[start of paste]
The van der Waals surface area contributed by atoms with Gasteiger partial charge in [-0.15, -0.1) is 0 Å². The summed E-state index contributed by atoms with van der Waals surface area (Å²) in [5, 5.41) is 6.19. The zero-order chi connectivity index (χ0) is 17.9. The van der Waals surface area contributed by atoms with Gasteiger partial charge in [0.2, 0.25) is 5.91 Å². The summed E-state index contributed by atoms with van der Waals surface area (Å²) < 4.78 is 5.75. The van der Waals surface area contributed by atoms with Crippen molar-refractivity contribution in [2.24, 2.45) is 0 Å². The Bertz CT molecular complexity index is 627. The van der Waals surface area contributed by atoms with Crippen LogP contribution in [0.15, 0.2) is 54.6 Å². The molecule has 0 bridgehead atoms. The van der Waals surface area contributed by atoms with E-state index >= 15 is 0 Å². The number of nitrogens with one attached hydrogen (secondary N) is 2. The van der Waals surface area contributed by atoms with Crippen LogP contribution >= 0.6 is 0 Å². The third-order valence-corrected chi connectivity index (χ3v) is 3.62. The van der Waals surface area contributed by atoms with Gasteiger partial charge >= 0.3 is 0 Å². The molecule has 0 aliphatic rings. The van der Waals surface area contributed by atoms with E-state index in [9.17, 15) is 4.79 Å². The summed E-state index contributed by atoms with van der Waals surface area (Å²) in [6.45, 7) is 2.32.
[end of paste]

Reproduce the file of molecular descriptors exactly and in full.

The van der Waals surface area contributed by atoms with Gasteiger partial charge in [-0.15, -0.1) is 0 Å². The summed E-state index contributed by atoms with van der Waals surface area (Å²) in [5, 5.41) is 6.19. The zero-order chi connectivity index (χ0) is 17.9. The van der Waals surface area contributed by atoms with Gasteiger partial charge in [0.2, 0.25) is 5.91 Å². The summed E-state index contributed by atoms with van der Waals surface area (Å²) < 4.78 is 5.75. The van der Waals surface area contributed by atoms with Crippen molar-refractivity contribution in [2.24, 2.45) is 0 Å². The Bertz CT molecular complexity index is 627. The van der Waals surface area contributed by atoms with Crippen LogP contribution in [0.15, 0.2) is 54.6 Å². The molecule has 0 bridgehead atoms. The van der Waals surface area contributed by atoms with E-state index >= 15 is 0 Å². The number of nitrogens with one attached hydrogen (secondary N) is 2. The van der Waals surface area contributed by atoms with Crippen LogP contribution >= 0.6 is 0 Å². The third-order valence-corrected chi connectivity index (χ3v) is 3.62. The van der Waals surface area contributed by atoms with Gasteiger partial charge >= 0.3 is 0 Å². The molecule has 0 aliphatic rings. The van der Waals surface area contributed by atoms with E-state index in [9.17, 15) is 4.79 Å². The summed E-state index contributed by atoms with van der Waals surface area (Å²) in [6.45, 7) is 2.32.